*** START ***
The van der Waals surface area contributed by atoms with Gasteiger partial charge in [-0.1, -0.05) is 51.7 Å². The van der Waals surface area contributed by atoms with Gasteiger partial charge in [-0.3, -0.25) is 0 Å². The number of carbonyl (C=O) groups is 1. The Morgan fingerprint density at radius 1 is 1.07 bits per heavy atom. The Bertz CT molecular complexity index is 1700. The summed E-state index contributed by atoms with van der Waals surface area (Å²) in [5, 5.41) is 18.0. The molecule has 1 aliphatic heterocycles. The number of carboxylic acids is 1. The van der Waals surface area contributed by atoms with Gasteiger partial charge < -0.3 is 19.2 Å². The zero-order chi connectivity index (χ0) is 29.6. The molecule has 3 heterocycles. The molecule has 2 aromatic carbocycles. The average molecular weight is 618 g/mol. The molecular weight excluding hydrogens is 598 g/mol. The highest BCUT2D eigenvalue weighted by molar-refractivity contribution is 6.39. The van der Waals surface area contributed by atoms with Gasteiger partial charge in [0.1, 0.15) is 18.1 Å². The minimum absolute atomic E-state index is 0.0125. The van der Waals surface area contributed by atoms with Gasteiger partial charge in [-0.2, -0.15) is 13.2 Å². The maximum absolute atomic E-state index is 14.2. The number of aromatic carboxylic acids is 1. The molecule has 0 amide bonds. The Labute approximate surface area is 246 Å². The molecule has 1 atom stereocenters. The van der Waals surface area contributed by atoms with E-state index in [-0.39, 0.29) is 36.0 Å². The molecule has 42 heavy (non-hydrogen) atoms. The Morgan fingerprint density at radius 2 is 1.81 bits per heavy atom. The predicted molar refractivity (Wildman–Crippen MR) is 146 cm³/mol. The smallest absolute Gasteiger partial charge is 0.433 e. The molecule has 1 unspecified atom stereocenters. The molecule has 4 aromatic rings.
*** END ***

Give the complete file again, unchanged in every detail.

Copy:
The van der Waals surface area contributed by atoms with Gasteiger partial charge in [-0.1, -0.05) is 51.7 Å². The van der Waals surface area contributed by atoms with Gasteiger partial charge in [-0.3, -0.25) is 0 Å². The number of carbonyl (C=O) groups is 1. The Morgan fingerprint density at radius 1 is 1.07 bits per heavy atom. The Bertz CT molecular complexity index is 1700. The summed E-state index contributed by atoms with van der Waals surface area (Å²) in [5, 5.41) is 18.0. The molecule has 1 aliphatic heterocycles. The number of carboxylic acids is 1. The van der Waals surface area contributed by atoms with Gasteiger partial charge < -0.3 is 19.2 Å². The zero-order chi connectivity index (χ0) is 29.6. The molecule has 3 heterocycles. The molecule has 2 aromatic carbocycles. The average molecular weight is 618 g/mol. The molecular weight excluding hydrogens is 598 g/mol. The highest BCUT2D eigenvalue weighted by molar-refractivity contribution is 6.39. The van der Waals surface area contributed by atoms with Gasteiger partial charge in [0.1, 0.15) is 18.1 Å². The minimum absolute atomic E-state index is 0.0125. The van der Waals surface area contributed by atoms with Gasteiger partial charge in [-0.2, -0.15) is 13.2 Å². The maximum absolute atomic E-state index is 14.2. The number of aromatic carboxylic acids is 1. The molecule has 0 amide bonds. The Labute approximate surface area is 246 Å². The molecule has 1 atom stereocenters. The van der Waals surface area contributed by atoms with E-state index in [-0.39, 0.29) is 36.0 Å². The molecule has 42 heavy (non-hydrogen) atoms. The Morgan fingerprint density at radius 2 is 1.81 bits per heavy atom. The predicted molar refractivity (Wildman–Crippen MR) is 146 cm³/mol. The smallest absolute Gasteiger partial charge is 0.433 e. The molecule has 1 unspecified atom stereocenters. The molecule has 4 aromatic rings.